Shine throws the spotlight on what love isn’t this Valentine’s Day

As the countdown to the traditional Valentine’s Day celebration of love and romance begins, family violence response service Shine is throwing the spotlight on what love is - and what it isn’t.

“It’s not love when you are unable to disagree with anything your partner says. And it’s not love when they control you - who you see, what you wear, what you spend - or when they verbally abuse you or physically hurt you,” says Shine spokesperson Rachel Kain.

“Family violence is not only physical violence. Controlling someone, threatening them, limiting what they do, insulting them, isolating them, and humiliating them are all forms of family violence.” 

Rachel gives the example of a client who received a large bunch of flowers at work one Valentine’s Day. Instead of being happy, she appeared miserable, which was noticed by a work colleague. 

It turned out that the woman had a partner who controlled everything she did: where she went, what she wore, who she saw, what money she spent. He regularly checked her phone. It was hard for the woman because from the outside, many people thought her partner was a great guy.

Rachel says this Valentine’s Day, Shine is sending the message that everybody deserves to be treated with dignity and respect and that violence and control are not love. 

“We can all help by watching out for signs, and offering support to get help without judgement.”

Shine welcomes calls from anyone who is worried about their own situation or who is worried about a friend, family member, child or anyone they know who might be experiencing domestic violence.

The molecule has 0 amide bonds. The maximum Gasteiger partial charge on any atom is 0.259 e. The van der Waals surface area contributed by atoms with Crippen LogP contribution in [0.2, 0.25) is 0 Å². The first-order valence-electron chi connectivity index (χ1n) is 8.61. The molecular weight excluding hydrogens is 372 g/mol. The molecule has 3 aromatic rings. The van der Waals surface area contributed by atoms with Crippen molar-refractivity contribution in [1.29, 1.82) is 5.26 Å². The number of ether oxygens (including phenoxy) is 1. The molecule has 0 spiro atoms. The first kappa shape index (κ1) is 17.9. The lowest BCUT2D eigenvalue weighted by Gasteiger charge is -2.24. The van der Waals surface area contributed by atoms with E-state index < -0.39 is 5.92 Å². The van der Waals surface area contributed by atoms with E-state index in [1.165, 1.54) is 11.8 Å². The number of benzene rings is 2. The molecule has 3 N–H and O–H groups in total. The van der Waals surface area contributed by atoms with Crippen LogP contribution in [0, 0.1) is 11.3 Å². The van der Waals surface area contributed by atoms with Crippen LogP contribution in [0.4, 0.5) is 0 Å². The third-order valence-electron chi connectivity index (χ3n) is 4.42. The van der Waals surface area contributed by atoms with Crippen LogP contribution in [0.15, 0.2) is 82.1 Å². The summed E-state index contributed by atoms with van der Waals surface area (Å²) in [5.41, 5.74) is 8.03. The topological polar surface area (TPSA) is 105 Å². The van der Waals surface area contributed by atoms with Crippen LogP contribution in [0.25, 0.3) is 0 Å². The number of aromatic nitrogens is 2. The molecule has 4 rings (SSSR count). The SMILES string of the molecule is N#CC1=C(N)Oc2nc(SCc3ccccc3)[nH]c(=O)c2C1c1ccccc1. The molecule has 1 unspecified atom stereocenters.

The charity answers thousands of calls every year from people needing support, information, advice and referrals to local services, and from people wanting advice about how to help someone they know who is experiencing domestic violence.

If you or someone you know needs help, the Shine Helpline on 0508 744 633 and webchat service are available 24/7 for people experiencing violence and their supporters.

When using the Shine website, you can click ‘Make a quick exit’ if needed.


  • New Zealand has the highest rate of domestic violence in the OECD, and research overseas shows three quarters of victims may suffer a brain injury at the hands of their abuser.
  • One in three NZ women are physically or sexually abused by an intimate (ex) partner in their lifetime. (Fanslow et al, 2019).
  • NZ Police respond to a family violence episode every 3 minutes. This is up from every 6 minutes in 2013.
  • Rates of violence are higher for Māori, migrant and New Zealand-born non-white women, and disabled women.
  • Gay, lesbian, or bisexual adults are more than twice as likely to experience Intimate Partner Violence (IPV) and sexual violence.


About Shine

Shine works to make NZ homes violence-free.

Established in 1990 as a crisis helpline for people experiencing domestic violence, Shine is part of Presbyterian Support Northern social services. It has grown to provide a range of specialised support services and training programmes.

For more information, contact:

Chrissy Hamilton, External Communications Adviser, Presbyterian Support North

021 734 382.

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